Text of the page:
Jacqueline Stevens

Event Planner

There is a difference between what is trendy and what is trending. You should 100% differentiate this as it pertains to a business model. Articles like “2016 Event trends”, or “Street Style: Trends for Spring” flood your phone everyday. This is clickbait at its finest - posts that rely on The Consumer suffering from chronic FOMO (Fear Of Missing Out). The definition and evolution of cool is always changing. How does your company stay relevant in an ever changing market?

Avoid adopting trends in branding/developing your company. If you incorporate what is currently hip for creative impetus, you set a short shelf-life for your business. Trend mimicking, by definition, sets you behind the times. It broadcasts your lack of ingenuity, especially if you are in a creative field. At a company’s infancy, this is startup suicide.

Defining trending topics in marketing is actually important. To generate a following you can jump on the bandwagon during early stages, so hashtag away friends. Generate new followers by incorporating stories and headlines that are relevant to your own unique and creative brand. Make it contextually relevant to your vision.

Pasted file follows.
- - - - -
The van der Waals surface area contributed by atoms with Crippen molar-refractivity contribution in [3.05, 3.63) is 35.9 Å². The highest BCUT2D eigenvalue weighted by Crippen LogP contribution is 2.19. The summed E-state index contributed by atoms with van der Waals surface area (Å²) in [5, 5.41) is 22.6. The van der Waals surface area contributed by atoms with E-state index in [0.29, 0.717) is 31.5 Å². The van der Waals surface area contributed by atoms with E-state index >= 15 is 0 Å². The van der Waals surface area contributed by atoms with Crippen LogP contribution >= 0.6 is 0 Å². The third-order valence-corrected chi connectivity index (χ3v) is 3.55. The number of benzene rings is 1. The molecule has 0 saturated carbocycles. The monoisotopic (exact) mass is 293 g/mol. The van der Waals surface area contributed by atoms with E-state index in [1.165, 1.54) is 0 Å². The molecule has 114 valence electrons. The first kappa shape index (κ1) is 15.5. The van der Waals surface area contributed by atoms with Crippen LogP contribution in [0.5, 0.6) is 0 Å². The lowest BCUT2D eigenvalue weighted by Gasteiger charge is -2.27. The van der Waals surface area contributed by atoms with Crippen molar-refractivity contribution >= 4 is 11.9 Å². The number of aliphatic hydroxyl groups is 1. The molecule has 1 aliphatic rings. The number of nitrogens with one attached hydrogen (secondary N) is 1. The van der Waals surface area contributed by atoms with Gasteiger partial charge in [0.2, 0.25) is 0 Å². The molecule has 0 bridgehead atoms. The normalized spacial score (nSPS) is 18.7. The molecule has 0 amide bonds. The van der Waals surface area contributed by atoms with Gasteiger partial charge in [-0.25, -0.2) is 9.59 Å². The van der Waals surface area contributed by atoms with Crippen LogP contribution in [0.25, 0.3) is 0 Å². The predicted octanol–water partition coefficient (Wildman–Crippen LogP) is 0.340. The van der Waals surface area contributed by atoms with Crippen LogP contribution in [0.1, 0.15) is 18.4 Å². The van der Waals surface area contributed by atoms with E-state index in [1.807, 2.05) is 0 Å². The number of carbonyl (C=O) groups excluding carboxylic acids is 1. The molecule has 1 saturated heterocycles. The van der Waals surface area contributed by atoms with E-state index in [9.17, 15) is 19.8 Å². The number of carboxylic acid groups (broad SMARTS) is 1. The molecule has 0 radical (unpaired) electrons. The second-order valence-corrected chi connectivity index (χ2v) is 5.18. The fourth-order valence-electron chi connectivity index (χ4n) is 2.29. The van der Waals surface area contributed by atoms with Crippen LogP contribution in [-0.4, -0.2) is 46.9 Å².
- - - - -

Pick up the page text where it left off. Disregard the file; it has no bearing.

My favorite example is Steve Jobs, a severely uncool innovator who created an empire and stayed defiantly lame in personal aesthetic. He was so above “cool” that his lack of fashion-sense became hip posthumously (see: normcore). Though arguably less innovative since Jobs' passing, Apple has defined tech trends for the past 15 years.

Set the trends, don’t let trends define your business or your creative process.

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